Latin Music Week

Veteran Texas Musician Mike Flanigin Teams Up With ZZ Top's Billy Gibbons on 'The Drifter': Exclusive Song Premiere

Ashley McCue
Mike Flanigin

Veteran Texas sideman Mike Flanigin made his first-ever solo album, The Drifter, with a little help from his friends. And after 25 years of playing, including a residency with Austin's famed Antone's house band, that list is impressive.

The Drifter, due out Aug. 21, features contributions from ZZ Top's Billy Gibbons, Gary Clark Jr., Jimmie Vaughan, Alejandro Escovedo, Kat Edmonson, the late Reverend Gean West and Blondie drummer Clem Burke. "That's part of the reason why I did the album like I did," Flanigin tells Billboard. "It was a great chance to work with all these people that I admire so much that maybe I don't get a chance to play with otherwise. It's my dream album with my dream artists."

Watch ZZ Top's Texas-Sized Riffs on 'Jimmy Kimmel Live'

Connecting with Gibbons for The Drifter's title track -- the album's only cover, inspired by Gatemouth Brown's rendition with Roy Clark -- was particularly special for Flanigin, whose first concert was a Rolling Stones show in Dallas with ZZ Top and the The Fabulous Thunderbirds opening. "A lot was happening in my life, and that song, 'The Drifter,' expressed my feelings better than I could," says Flanigin, who can be seen on ZZ Top's Live at Montreux 2013 DVD and playing with Vaughan on the video from Eric Clapton's 2013 Crossroads Guitar Festival. He's also played on Gibbons' upcoming solo album and will be touring with him this fall. "I thought, 'Who would do 'The Drifter' better than Billy Gibbons?' It was just a perfect match. With that song you have to be so authentic, and I just couldn't imagine hardly anyone else being able to pull it off. Growing up I was the biggest ZZ Top fan, and I never could've imagined we'd be friends. I called him up and he had never heard of 'The Drifter,' so I sent it to him and he was really excited. We went in it and cut it, and as soon as he opened his mouth and started that spoken-word introduction, it gave me goosebumps."

Listen to the "The Drifter," which Billboard is premiering exclusively below.

“Mike Flanigin stands tall as our go-to guy whenever the sound of his Hammond B3 is called for," Gibbons tells Billboard. "We brought him to the Montreux Jazz Festival to join in with ZZ Top's tribute to the memory of Claude Nobs and the favor was returned when we got invited to sit in on Mike's recording of that epic supernatural narrative tale 'The Drifter,' from the fertile imagination of the late, great Clarence ‘Gatemouth’ Brown. Mike Flanigin nails it.”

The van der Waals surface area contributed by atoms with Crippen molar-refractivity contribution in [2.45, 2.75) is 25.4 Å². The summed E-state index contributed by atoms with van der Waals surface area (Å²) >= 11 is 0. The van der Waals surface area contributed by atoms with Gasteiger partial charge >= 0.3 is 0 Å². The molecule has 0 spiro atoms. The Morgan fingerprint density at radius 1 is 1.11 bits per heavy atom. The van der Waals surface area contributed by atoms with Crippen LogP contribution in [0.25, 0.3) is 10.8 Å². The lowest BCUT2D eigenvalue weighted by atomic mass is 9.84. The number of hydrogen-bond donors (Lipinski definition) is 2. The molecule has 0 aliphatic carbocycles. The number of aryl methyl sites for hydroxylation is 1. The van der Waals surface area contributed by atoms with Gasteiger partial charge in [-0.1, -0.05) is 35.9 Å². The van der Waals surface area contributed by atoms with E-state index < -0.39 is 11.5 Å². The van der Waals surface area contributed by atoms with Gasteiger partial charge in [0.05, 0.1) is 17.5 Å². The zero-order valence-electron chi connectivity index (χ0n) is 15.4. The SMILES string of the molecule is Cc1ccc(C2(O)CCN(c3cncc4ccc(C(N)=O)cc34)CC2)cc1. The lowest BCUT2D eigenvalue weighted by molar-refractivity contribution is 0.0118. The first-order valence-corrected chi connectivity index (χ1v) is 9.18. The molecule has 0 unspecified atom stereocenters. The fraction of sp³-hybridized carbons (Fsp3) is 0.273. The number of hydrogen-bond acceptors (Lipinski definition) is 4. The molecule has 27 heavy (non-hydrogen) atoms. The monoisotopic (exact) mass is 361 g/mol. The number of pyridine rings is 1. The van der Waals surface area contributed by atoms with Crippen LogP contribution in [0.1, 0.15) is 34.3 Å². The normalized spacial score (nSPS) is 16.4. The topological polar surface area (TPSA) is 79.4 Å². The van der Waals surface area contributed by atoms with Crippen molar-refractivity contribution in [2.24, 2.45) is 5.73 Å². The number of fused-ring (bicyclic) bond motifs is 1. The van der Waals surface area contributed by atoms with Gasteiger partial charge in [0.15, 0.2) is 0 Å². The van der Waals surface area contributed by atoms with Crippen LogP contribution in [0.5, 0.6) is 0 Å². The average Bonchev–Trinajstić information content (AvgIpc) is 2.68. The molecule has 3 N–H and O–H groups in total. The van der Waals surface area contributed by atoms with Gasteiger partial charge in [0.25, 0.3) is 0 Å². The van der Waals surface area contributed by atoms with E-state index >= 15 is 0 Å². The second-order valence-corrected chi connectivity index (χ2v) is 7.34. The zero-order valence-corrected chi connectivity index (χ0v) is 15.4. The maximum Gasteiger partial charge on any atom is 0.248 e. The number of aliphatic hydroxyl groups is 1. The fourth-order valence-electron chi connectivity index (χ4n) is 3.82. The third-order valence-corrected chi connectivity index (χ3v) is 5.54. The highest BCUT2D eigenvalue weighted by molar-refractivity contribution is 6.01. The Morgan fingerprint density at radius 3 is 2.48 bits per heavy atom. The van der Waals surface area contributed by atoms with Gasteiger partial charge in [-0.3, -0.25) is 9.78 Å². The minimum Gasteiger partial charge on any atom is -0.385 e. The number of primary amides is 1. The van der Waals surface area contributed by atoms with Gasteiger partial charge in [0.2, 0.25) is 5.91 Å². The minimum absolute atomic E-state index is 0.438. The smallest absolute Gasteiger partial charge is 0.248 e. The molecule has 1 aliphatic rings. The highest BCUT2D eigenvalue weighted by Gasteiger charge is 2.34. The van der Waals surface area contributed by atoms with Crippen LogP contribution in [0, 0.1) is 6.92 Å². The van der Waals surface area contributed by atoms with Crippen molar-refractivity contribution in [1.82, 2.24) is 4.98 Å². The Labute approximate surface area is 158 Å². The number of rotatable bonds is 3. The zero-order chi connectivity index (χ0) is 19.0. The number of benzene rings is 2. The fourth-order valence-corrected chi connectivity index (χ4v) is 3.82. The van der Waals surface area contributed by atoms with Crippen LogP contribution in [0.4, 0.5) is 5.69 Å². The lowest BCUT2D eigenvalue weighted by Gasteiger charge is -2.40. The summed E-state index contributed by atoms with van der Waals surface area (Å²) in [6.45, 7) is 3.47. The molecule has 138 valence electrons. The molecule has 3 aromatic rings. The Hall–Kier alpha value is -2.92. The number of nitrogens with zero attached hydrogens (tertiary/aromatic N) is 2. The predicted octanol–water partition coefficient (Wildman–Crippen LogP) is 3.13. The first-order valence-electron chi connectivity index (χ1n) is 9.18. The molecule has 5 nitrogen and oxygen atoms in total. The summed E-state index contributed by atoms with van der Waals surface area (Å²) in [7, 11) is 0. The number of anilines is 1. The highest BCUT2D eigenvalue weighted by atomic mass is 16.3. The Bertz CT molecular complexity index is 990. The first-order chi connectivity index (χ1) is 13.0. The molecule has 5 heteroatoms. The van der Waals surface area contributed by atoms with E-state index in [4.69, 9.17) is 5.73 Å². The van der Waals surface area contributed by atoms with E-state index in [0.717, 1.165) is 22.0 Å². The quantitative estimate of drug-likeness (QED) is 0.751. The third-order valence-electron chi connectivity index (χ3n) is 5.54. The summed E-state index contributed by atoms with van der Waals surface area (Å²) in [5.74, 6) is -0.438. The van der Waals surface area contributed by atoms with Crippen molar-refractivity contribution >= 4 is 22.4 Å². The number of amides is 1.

The rest of The Drifter is marked by diversity, from the jazzy opening track "The Devil Beats His Wife" to the punky fury of "Fit To Be Tied" with Escovedo, the lush, string-laded "From the Dust" and the smoky "Nina" with Edmonson. Primarily an organist, Flanigin plays acoustic guitar on several tracks, showcasing it on "One Little Heart" and on the short instrumental piece "This Life."

"It all fits together, at least in my head," Flanigin says. "It's music, and I guess it may seem strange to a lot of people, but here in Texas it seems so natural to have all those influences and bring them all together side by side. So many other people have done that -- Willie Nelson, Doug Sahm and really everybody I know down here, maybe not to the extreme where you have a really beautiful ballad with strings next to Alejandro, almost a punk rock track, but I love all those kinds of music and they all fit side by side on my record shelf. It makes perfect sense to me; I have my fingers crossed it will make sense to anybody else."

Watch Beyonce Sing With Ed Sheeran & Gary Clark Jr. at Stevie Wonder Grammy Tribute

Flanigin is planning one special show to promote The Drifter on Sept. 6 at Austin's Paramount Theater, where he'll be joined by most and possibly all of his guests on the album. And he's certainly open to recording another album down the road. "I love recording," Flanigin says. "If I could, I would just sit in a studio every day and record and call up people I like and see if they wanted to come play. So I'm sure there'll be something from me in the future. I'm just not sure what that'll be."